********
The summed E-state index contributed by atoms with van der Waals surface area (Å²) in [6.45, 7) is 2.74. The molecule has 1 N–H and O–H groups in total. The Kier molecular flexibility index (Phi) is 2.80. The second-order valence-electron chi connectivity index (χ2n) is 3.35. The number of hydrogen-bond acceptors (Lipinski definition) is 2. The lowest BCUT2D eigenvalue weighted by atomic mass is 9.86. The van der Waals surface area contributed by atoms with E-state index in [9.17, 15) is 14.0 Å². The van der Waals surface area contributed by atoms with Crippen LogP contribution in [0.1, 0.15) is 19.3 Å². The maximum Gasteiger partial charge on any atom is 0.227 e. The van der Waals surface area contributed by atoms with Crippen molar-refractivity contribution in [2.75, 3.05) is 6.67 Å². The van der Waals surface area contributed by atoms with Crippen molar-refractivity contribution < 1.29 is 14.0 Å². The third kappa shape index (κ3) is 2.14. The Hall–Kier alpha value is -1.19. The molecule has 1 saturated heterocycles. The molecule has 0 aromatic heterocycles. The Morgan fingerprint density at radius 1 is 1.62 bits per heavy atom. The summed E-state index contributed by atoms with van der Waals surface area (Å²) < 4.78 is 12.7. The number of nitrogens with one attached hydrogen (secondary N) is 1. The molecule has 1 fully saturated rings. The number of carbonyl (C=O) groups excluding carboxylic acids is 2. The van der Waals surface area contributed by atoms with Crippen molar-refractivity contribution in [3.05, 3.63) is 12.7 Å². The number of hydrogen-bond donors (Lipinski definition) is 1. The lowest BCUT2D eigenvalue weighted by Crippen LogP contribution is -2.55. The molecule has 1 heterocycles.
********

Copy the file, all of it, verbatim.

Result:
The summed E-state index contributed by atoms with van der Waals surface area (Å²) in [6.45, 7) is 2.74. The molecule has 1 N–H and O–H groups in total. The Kier molecular flexibility index (Phi) is 2.80. The second-order valence-electron chi connectivity index (χ2n) is 3.35. The number of hydrogen-bond acceptors (Lipinski definition) is 2. The lowest BCUT2D eigenvalue weighted by atomic mass is 9.86. The van der Waals surface area contributed by atoms with E-state index in [9.17, 15) is 14.0 Å². The van der Waals surface area contributed by atoms with Crippen LogP contribution in [0.1, 0.15) is 19.3 Å². The maximum Gasteiger partial charge on any atom is 0.227 e. The van der Waals surface area contributed by atoms with Crippen molar-refractivity contribution in [2.75, 3.05) is 6.67 Å². The van der Waals surface area contributed by atoms with Crippen molar-refractivity contribution < 1.29 is 14.0 Å². The third kappa shape index (κ3) is 2.14. The Hall–Kier alpha value is -1.19. The molecule has 1 saturated heterocycles. The molecule has 0 aromatic heterocycles. The Morgan fingerprint density at radius 1 is 1.62 bits per heavy atom. The summed E-state index contributed by atoms with van der Waals surface area (Å²) < 4.78 is 12.7. The number of nitrogens with one attached hydrogen (secondary N) is 1. The molecule has 1 fully saturated rings. The number of carbonyl (C=O) groups excluding carboxylic acids is 2. The van der Waals surface area contributed by atoms with Crippen molar-refractivity contribution in [3.05, 3.63) is 12.7 Å². The number of hydrogen-bond donors (Lipinski definition) is 1. The lowest BCUT2D eigenvalue weighted by Crippen LogP contribution is -2.55. The molecule has 1 heterocycles.